Simon Calder: Passengers left fuming after a cigarette break
The man who pays his way
Saturday 01 January 2011
Could this be the most expensive cigarette in history? At tea-time eight days before Christmas, Air Canada flight 850 was ready to depart from Calgary to Heathrow – except for one passenger, who was miles from the gate, enjoying a last, sneaky smoke before the nine-hour, nicotine-free trip across the Arctic and Atlantic.
The ground staff deployed the standard procedure to keep the delay as short as possible: they started looking for the passenger's bag to offload. If they had found it before the tardy traveller turned up, the gate would have closed and the plane dispatched without her. But the passenger sauntered along while the baggage handlers were still searching; to avoid further delay, she was allowed aboard.
What with slot constraints and de-icing delays, the plane was two hours late as the final approach to Heathrow began. At that moment, a decision by the airport's owner, BAA, to spend only four-fifths of one penny per passenger in extra snow-proofing for this winter came unstuck.
The efforts to keep both runways clear were overwhelmed by a remarkable five inches of snow in one hour (according to BAA) or three-and-a-half inches of snow in four hours (according to the Met Office). Whichever version you prefer, the effect was to close runways and destroy normal operations at Heathrow for the next three days, wrecking upwards of half a million journeys.
On the flight deck of AC850, the pilots declared a diversion to Paris Charles de Gaulle – an airport where, at least, Air Canada has some representation. Virgin Atlantic passengers from South Africa enjoyed unexpected sojourns in Palma de Mallorca and Marseilles, not destinations on the radar for Sir Richard Branson's airline. And Eva Air customers from Taiwan shivered for four days in Cologne – their baggage could not be unloaded until the Boeing was finally allowed into Heathrow.
Mike and Anne-Marie Whittingham, who live in the province of Alberta and were aboard the Air Canada jet, told me the rest of the story when I met them some days later at Heathrow.
"Charles de Gaulle was as full as Heathrow – it was just silly," they said. "There were three Air Canada flights diverted at the same time, and there was only one agent to deal with everyone."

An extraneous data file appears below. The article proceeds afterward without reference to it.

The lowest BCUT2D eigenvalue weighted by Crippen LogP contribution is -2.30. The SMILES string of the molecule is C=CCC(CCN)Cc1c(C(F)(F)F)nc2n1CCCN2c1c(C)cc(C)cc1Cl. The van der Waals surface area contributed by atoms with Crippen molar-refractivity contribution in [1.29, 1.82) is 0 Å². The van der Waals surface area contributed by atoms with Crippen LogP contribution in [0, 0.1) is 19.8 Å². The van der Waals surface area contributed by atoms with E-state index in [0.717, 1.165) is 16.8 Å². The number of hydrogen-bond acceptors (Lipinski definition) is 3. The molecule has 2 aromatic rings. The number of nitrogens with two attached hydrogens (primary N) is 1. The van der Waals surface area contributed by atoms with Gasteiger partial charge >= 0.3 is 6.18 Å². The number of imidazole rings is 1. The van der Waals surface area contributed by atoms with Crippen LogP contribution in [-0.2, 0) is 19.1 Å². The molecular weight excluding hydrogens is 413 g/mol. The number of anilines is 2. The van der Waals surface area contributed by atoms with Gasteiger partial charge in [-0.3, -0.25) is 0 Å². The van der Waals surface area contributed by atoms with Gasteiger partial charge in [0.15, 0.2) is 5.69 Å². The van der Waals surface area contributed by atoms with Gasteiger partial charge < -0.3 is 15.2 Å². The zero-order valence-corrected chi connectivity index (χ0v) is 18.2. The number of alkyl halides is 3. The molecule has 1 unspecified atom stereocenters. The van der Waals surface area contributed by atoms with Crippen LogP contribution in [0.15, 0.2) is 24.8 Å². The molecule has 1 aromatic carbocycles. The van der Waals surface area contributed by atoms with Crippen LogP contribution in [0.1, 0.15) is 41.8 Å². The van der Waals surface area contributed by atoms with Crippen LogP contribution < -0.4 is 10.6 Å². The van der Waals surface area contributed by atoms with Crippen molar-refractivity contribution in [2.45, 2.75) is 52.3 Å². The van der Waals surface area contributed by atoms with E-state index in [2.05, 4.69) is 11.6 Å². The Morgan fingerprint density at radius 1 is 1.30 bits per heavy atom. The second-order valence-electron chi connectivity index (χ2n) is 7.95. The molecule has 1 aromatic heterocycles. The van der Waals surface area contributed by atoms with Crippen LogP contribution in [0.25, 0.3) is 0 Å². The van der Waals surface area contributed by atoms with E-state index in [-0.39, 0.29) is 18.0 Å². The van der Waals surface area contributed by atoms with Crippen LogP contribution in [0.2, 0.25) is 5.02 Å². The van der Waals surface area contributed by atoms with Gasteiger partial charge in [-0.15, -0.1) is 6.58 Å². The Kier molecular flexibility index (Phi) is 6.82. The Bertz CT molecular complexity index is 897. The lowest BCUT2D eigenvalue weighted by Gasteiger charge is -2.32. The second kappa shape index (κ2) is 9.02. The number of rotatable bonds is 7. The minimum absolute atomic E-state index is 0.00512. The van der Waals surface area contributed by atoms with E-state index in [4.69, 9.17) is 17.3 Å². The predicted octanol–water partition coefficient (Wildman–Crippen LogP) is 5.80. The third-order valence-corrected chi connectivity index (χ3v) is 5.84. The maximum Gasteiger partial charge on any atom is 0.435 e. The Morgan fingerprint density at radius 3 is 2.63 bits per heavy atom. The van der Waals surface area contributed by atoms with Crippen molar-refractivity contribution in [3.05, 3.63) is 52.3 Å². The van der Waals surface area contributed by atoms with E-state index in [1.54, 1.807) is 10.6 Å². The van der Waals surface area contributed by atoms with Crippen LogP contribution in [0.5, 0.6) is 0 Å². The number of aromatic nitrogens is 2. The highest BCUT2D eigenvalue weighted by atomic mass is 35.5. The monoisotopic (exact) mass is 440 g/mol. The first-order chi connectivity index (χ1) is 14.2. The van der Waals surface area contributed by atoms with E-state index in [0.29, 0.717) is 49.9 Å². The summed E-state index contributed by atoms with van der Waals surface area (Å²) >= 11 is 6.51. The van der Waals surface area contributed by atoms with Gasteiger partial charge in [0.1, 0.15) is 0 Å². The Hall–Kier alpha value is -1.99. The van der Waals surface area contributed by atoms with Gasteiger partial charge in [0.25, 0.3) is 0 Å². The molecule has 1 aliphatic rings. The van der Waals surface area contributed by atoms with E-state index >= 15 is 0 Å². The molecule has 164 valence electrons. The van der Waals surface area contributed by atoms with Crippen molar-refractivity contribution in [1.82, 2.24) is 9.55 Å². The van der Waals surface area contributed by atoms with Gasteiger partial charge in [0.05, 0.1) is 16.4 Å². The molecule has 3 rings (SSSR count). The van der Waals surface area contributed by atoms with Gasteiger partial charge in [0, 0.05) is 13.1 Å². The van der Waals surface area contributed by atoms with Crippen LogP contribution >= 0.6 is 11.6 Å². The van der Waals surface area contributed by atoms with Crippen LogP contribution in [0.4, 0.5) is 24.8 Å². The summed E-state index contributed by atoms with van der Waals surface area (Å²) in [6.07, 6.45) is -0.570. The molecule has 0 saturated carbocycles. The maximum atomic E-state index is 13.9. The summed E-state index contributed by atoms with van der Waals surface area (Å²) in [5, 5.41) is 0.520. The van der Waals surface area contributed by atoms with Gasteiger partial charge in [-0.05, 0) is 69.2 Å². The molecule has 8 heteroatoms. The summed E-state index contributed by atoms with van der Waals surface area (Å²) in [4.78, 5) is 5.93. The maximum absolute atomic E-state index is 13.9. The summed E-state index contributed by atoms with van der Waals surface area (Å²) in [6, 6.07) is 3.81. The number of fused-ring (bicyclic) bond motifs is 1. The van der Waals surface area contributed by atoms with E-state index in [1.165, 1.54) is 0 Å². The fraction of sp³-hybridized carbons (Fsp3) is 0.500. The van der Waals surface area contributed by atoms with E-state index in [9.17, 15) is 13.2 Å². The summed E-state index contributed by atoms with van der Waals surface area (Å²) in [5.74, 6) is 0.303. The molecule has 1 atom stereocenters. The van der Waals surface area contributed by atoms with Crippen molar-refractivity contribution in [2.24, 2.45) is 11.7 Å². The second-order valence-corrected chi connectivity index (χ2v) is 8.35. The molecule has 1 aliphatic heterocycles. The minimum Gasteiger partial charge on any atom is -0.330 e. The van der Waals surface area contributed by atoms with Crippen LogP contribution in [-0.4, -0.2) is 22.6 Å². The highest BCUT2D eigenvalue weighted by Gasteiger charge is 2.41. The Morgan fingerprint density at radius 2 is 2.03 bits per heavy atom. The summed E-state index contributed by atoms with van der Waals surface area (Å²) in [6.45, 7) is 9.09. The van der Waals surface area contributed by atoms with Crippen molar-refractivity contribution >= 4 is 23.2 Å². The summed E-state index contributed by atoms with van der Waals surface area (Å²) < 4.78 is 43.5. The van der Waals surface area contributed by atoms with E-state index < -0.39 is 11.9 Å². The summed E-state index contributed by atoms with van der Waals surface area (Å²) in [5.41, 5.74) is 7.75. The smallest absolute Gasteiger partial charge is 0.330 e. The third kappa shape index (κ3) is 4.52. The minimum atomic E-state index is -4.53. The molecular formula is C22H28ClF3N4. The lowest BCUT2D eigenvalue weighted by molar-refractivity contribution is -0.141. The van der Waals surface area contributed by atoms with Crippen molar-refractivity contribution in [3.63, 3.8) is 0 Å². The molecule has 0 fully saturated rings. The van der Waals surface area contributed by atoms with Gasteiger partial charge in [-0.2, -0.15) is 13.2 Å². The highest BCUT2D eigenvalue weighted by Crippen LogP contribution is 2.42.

Eventually, hotel rooms and meal vouchers were handed out, and the passengers waited for news (at least one of them, I imagine, passing the time by smoking her way through the duty-frees). After three days and nights, Air Canada's bill for the wayward Calgary flight alone was approaching the £500,000 Heathrow had invested to snow-proof the airport, with staff "ready, waiting and doing everything we can in making every journey better for our passengers".
All the Air Canada passengers in Paris needed to make their journey better was to escape their in-transit limbo. So the airline that promised "flights so good you won't want to get off" laid on a fleet of buses. What should have been a nine-hour flight to Heathrow ended with a nine-hour overnight coach trip through the Channel Tunnel to Heathrow. Whoever ended up sitting next to the errant smoker was, presumably, fuming.
On the lookout for a silver lining
Mike Whittingham came in from the cold of the coach park, and wearily hauled his cases – still bearing the original luggage tags attached in Calgary – through the foil-clad, thwarted flyers sleeping on the floor of Terminal 3 Arrivals. The man from Alberta observed: "Where we come from, it is minus 40C over winter and we get quite a bit of snow."
Chelsea and Marco Ferreira, honeymooners hoping to get home to Guernsey, were checking out their new winter look beside a Salvation Army van. The newlyweds looked more akin to roasting turkeys rather than travellers who had fallen foul of bad weather: "We've each got a very attractive foil blanket. It looks like the new fashion, because everybody is wearing it." Their trip had been extended by three days in the fashion capital of Europe, Milan, the diversion destination of choice for Air Mauritius.
"They looked after us really well," the couple told me, as they sported their very own silver linings.
And why are 'southern' ways of speaking spreading north?
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